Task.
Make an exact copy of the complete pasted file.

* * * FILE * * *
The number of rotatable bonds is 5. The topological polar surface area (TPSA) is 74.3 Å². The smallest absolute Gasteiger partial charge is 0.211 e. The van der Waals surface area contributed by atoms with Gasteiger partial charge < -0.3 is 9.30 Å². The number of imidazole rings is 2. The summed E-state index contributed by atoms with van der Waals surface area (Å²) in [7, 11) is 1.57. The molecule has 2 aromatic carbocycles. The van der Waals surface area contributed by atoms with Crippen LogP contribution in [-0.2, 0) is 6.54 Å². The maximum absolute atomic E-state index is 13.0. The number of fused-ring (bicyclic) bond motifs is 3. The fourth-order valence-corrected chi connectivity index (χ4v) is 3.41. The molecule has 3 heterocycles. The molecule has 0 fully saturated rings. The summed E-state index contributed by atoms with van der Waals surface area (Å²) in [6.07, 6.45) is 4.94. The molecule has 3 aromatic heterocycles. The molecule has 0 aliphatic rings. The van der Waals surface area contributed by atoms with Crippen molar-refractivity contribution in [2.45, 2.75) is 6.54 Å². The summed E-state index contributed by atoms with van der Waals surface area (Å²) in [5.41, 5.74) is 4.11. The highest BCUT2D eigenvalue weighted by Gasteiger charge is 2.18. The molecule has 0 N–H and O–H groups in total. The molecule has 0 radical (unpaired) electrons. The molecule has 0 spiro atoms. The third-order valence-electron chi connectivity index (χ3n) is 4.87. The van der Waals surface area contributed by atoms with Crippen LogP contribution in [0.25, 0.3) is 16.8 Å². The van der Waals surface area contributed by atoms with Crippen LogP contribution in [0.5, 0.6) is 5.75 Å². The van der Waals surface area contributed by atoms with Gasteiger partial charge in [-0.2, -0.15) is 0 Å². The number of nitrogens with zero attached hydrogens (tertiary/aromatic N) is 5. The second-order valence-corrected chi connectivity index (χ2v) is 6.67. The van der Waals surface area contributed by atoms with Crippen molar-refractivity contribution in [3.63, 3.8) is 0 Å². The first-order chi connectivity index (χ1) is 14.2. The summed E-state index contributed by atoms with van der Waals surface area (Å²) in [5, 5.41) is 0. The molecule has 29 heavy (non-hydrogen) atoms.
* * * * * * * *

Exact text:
The number of rotatable bonds is 5. The topological polar surface area (TPSA) is 74.3 Å². The smallest absolute Gasteiger partial charge is 0.211 e. The van der Waals surface area contributed by atoms with Gasteiger partial charge < -0.3 is 9.30 Å². The number of imidazole rings is 2. The summed E-state index contributed by atoms with van der Waals surface area (Å²) in [7, 11) is 1.57. The molecule has 2 aromatic carbocycles. The van der Waals surface area contributed by atoms with Crippen LogP contribution in [-0.2, 0) is 6.54 Å². The maximum absolute atomic E-state index is 13.0. The number of fused-ring (bicyclic) bond motifs is 3. The fourth-order valence-corrected chi connectivity index (χ4v) is 3.41. The molecule has 3 heterocycles. The molecule has 0 fully saturated rings. The summed E-state index contributed by atoms with van der Waals surface area (Å²) in [6.07, 6.45) is 4.94. The molecule has 3 aromatic heterocycles. The molecule has 0 aliphatic rings. The van der Waals surface area contributed by atoms with Crippen molar-refractivity contribution in [2.45, 2.75) is 6.54 Å². The summed E-state index contributed by atoms with van der Waals surface area (Å²) in [5.41, 5.74) is 4.11. The highest BCUT2D eigenvalue weighted by Gasteiger charge is 2.18. The molecule has 0 N–H and O–H groups in total. The molecule has 0 radical (unpaired) electrons. The molecule has 0 spiro atoms. The third-order valence-electron chi connectivity index (χ3n) is 4.87. The van der Waals surface area contributed by atoms with Crippen LogP contribution in [0.25, 0.3) is 16.8 Å². The van der Waals surface area contributed by atoms with Crippen LogP contribution in [0.5, 0.6) is 5.75 Å². The van der Waals surface area contributed by atoms with Gasteiger partial charge in [-0.2, -0.15) is 0 Å². The number of nitrogens with zero attached hydrogens (tertiary/aromatic N) is 5. The second-order valence-corrected chi connectivity index (χ2v) is 6.67. The van der Waals surface area contributed by atoms with Crippen molar-refractivity contribution in [3.63, 3.8) is 0 Å². The first-order chi connectivity index (χ1) is 14.2. The summed E-state index contributed by atoms with van der Waals surface area (Å²) in [5, 5.41) is 0. The molecule has 29 heavy (non-hydrogen) atoms.